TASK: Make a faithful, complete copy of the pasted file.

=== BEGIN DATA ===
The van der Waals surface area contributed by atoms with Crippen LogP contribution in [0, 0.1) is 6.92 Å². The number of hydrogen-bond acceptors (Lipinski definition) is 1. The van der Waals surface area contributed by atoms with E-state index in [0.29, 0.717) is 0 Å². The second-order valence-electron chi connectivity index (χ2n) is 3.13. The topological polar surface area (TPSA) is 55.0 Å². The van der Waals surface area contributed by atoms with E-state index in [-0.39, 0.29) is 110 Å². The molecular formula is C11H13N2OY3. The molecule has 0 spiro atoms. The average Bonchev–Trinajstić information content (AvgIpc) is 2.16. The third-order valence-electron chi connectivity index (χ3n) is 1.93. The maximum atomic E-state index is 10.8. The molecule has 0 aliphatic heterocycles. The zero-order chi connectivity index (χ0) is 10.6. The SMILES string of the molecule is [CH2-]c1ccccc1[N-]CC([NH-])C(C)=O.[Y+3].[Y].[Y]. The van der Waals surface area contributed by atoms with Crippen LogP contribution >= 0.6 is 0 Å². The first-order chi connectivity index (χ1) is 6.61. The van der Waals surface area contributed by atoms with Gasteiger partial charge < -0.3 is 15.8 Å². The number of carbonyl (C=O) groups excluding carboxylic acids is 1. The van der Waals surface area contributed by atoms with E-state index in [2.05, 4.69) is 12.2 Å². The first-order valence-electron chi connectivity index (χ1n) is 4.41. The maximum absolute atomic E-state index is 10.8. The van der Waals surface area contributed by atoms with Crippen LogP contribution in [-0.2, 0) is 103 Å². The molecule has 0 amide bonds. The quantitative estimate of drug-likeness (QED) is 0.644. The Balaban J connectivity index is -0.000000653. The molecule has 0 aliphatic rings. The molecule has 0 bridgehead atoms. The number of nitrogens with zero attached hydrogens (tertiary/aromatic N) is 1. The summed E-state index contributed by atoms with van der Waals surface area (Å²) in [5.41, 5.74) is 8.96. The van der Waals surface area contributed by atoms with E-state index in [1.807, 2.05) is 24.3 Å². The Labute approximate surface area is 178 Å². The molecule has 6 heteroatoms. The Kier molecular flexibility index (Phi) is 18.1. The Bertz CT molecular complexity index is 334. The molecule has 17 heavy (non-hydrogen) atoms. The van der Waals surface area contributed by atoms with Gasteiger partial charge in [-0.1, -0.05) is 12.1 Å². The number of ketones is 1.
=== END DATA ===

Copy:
The van der Waals surface area contributed by atoms with Crippen LogP contribution in [0, 0.1) is 6.92 Å². The number of hydrogen-bond acceptors (Lipinski definition) is 1. The van der Waals surface area contributed by atoms with E-state index in [0.29, 0.717) is 0 Å². The second-order valence-electron chi connectivity index (χ2n) is 3.13. The topological polar surface area (TPSA) is 55.0 Å². The van der Waals surface area contributed by atoms with E-state index in [-0.39, 0.29) is 110 Å². The molecular formula is C11H13N2OY3. The molecule has 0 spiro atoms. The average Bonchev–Trinajstić information content (AvgIpc) is 2.16. The third-order valence-electron chi connectivity index (χ3n) is 1.93. The maximum atomic E-state index is 10.8. The molecule has 0 aliphatic heterocycles. The zero-order chi connectivity index (χ0) is 10.6. The SMILES string of the molecule is [CH2-]c1ccccc1[N-]CC([NH-])C(C)=O.[Y+3].[Y].[Y]. The van der Waals surface area contributed by atoms with Crippen LogP contribution >= 0.6 is 0 Å². The first-order chi connectivity index (χ1) is 6.61. The van der Waals surface area contributed by atoms with Gasteiger partial charge < -0.3 is 15.8 Å². The number of carbonyl (C=O) groups excluding carboxylic acids is 1. The van der Waals surface area contributed by atoms with E-state index in [2.05, 4.69) is 12.2 Å². The first-order valence-electron chi connectivity index (χ1n) is 4.41. The maximum absolute atomic E-state index is 10.8. The van der Waals surface area contributed by atoms with Crippen LogP contribution in [-0.2, 0) is 103 Å². The molecule has 0 amide bonds. The quantitative estimate of drug-likeness (QED) is 0.644. The Balaban J connectivity index is -0.000000653. The molecule has 0 aliphatic rings. The molecule has 0 bridgehead atoms. The number of nitrogens with zero attached hydrogens (tertiary/aromatic N) is 1. The summed E-state index contributed by atoms with van der Waals surface area (Å²) in [5.41, 5.74) is 8.96. The van der Waals surface area contributed by atoms with E-state index in [1.807, 2.05) is 24.3 Å². The Labute approximate surface area is 178 Å². The molecule has 6 heteroatoms. The Kier molecular flexibility index (Phi) is 18.1. The Bertz CT molecular complexity index is 334. The molecule has 17 heavy (non-hydrogen) atoms. The van der Waals surface area contributed by atoms with Gasteiger partial charge in [-0.1, -0.05) is 12.1 Å². The number of ketones is 1.